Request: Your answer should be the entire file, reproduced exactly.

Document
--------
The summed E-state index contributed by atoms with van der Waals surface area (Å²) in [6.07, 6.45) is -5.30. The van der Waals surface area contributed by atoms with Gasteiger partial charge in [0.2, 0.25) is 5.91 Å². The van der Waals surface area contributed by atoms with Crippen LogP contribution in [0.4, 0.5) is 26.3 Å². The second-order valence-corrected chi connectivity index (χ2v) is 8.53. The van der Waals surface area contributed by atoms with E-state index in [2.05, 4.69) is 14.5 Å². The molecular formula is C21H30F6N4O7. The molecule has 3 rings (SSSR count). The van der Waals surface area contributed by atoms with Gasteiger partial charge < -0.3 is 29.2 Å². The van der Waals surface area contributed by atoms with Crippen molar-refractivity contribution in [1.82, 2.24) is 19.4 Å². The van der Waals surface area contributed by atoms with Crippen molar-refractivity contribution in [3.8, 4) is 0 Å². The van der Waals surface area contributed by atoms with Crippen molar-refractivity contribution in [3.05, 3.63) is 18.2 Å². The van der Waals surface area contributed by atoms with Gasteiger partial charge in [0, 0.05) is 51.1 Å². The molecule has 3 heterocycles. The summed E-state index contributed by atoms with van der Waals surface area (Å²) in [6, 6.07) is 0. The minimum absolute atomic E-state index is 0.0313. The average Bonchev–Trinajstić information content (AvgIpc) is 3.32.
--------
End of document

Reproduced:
The summed E-state index contributed by atoms with van der Waals surface area (Å²) in [6.07, 6.45) is -5.30. The van der Waals surface area contributed by atoms with Gasteiger partial charge in [0.2, 0.25) is 5.91 Å². The van der Waals surface area contributed by atoms with Crippen LogP contribution in [0.4, 0.5) is 26.3 Å². The second-order valence-corrected chi connectivity index (χ2v) is 8.53. The van der Waals surface area contributed by atoms with E-state index in [2.05, 4.69) is 14.5 Å². The molecular formula is C21H30F6N4O7. The molecule has 3 rings (SSSR count). The van der Waals surface area contributed by atoms with Gasteiger partial charge < -0.3 is 29.2 Å². The van der Waals surface area contributed by atoms with Crippen molar-refractivity contribution in [1.82, 2.24) is 19.4 Å². The van der Waals surface area contributed by atoms with Crippen molar-refractivity contribution in [3.8, 4) is 0 Å². The van der Waals surface area contributed by atoms with Crippen molar-refractivity contribution in [3.05, 3.63) is 18.2 Å². The van der Waals surface area contributed by atoms with Gasteiger partial charge in [0, 0.05) is 51.1 Å². The molecule has 3 heterocycles. The summed E-state index contributed by atoms with van der Waals surface area (Å²) in [6, 6.07) is 0. The minimum absolute atomic E-state index is 0.0313. The average Bonchev–Trinajstić information content (AvgIpc) is 3.32.